4.     Financial Investment (Narcissist typically seeks to control the family finances. Trapped by the situation, the victim finds themselves waiting for a better financial situation to develop so that they can make their exit and detachment easier.

5.     Lifestyle Investment (Sharing financial security with the narcissist, the victim may fear to lose their current lifestyle for themselves or their children. So, they stay because of their fear of the poverty trap that awaits them if they manage to leave.

6.     Intimacy Investment (Narcissists use a type of blackmail of intimacy against their partner.  Finding themselves in a hopeless situation and broken, the victim feels the only way out is for them to stay.

While experiencing cognitive dissonance the victim may adopt a pattern of denial, diversion, and defensiveness to control their discomfort.  So, to survive, they must find ways of reducing their cognitive dissonance, the strategies they employ may include; justifying things by lying to themselves if need be, regressing into infantile patterns, and bonding with their narcissistic captor.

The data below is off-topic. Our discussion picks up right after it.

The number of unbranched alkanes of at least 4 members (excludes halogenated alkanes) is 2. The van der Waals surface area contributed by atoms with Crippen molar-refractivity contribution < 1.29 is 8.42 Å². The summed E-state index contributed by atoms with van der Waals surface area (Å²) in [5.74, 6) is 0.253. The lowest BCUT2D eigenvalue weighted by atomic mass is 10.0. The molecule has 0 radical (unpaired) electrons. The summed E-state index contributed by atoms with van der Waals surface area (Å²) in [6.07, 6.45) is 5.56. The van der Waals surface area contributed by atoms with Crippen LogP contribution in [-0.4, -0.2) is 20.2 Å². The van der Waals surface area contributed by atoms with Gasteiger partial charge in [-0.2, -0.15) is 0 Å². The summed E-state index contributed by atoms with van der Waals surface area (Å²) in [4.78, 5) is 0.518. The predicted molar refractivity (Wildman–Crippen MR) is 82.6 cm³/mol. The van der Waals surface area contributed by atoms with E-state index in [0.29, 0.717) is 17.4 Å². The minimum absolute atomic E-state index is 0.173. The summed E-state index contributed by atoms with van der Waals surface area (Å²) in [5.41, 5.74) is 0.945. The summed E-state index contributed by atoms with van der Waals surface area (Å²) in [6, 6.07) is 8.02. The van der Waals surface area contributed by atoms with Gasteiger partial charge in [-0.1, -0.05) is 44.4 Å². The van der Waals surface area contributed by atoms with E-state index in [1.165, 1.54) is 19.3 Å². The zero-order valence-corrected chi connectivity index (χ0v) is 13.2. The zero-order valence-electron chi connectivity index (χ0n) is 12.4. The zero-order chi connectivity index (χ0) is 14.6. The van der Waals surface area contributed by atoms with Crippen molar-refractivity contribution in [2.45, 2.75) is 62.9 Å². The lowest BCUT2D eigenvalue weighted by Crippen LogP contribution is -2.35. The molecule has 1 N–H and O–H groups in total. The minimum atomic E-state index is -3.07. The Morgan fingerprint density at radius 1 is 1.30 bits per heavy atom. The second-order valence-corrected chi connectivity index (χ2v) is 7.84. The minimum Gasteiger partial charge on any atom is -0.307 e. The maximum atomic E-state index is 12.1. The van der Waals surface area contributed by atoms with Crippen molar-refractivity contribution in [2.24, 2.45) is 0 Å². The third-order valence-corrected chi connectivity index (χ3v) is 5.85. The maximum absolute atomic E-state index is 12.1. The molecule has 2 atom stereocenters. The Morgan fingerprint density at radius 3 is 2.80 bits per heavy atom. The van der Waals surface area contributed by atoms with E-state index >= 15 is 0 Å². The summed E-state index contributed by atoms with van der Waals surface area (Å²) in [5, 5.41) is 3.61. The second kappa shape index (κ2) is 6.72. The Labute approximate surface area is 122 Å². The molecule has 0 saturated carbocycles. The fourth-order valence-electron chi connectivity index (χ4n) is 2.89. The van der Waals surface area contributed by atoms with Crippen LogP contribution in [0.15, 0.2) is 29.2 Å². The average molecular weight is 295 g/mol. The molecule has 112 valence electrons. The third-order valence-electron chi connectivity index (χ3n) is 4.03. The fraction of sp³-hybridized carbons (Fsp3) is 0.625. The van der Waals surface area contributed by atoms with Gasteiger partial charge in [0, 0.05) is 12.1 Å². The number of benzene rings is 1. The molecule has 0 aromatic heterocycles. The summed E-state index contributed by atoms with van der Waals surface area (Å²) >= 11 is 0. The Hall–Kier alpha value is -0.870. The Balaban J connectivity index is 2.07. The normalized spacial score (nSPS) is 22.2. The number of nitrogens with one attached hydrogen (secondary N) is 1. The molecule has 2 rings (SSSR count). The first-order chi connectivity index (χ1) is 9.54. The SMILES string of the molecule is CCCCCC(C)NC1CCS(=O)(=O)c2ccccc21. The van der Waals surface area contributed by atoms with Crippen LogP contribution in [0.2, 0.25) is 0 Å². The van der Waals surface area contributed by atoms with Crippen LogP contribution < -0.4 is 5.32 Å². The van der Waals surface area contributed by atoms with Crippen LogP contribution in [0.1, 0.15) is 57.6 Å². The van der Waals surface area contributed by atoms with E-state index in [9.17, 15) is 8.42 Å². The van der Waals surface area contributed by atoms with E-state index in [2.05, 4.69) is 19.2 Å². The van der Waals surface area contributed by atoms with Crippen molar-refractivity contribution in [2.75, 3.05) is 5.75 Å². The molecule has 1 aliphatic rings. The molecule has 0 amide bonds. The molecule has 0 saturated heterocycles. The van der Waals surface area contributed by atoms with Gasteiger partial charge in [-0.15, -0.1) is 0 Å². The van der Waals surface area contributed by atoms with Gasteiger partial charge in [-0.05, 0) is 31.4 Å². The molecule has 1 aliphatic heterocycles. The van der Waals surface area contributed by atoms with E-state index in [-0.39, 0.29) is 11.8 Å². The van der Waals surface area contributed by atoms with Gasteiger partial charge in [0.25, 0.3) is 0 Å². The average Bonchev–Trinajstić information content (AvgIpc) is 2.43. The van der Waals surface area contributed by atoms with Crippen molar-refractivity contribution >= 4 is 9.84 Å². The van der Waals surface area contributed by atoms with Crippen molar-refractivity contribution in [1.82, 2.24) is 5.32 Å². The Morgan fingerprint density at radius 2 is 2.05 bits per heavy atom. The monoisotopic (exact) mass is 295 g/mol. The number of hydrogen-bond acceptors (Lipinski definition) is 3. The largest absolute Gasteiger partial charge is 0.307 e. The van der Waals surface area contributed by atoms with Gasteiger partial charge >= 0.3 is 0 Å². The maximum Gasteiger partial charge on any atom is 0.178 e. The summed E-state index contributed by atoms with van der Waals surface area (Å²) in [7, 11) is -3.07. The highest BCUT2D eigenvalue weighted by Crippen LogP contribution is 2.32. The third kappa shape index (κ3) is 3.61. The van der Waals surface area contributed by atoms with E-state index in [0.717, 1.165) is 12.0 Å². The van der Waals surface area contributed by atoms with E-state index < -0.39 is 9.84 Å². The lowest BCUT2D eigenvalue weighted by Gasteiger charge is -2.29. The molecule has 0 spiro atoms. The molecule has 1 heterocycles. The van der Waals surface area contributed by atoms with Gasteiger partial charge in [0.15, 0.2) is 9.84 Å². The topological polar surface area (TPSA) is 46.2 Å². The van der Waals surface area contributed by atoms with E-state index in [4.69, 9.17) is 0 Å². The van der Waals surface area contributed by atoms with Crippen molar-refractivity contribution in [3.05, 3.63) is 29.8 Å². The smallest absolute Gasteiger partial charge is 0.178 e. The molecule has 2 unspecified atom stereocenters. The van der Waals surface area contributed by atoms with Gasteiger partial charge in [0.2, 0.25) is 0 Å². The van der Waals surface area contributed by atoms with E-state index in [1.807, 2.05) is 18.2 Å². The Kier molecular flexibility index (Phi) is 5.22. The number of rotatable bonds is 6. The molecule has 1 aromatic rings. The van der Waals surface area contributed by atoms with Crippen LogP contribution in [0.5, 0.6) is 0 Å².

Infantile Regression is a marvellous unconscious defence mechanism that is triggered when a person is exposed to terror.  Narcissists render their victims to mental emotional and physical terror, a terror that must be denied if the individual is to survive the unrelenting onslaught of abuse over time. Trying to survive under these conditions, the victim is reduced to becoming pretty much like an infant that first comes into the world; that is, helpless and dependent on its survival from their main caregiver (which usually begins with the infant’s mother).
Nature is a wonderful thing; it pre-programmes the infant for survival by providing it with a way to bond with their primary caregiver.
In effect, this is the infant’s first emotional attachment in a frightening world, and they instinctively bond with someone who possesses the attributes for maximizing their survival, that is, a caregiver that displays a sense of power, security, safety, and compassion. In effect, every child instinctually goes through the process known as Stockholm Syndrome as a natural defence mechanism against its own annihilation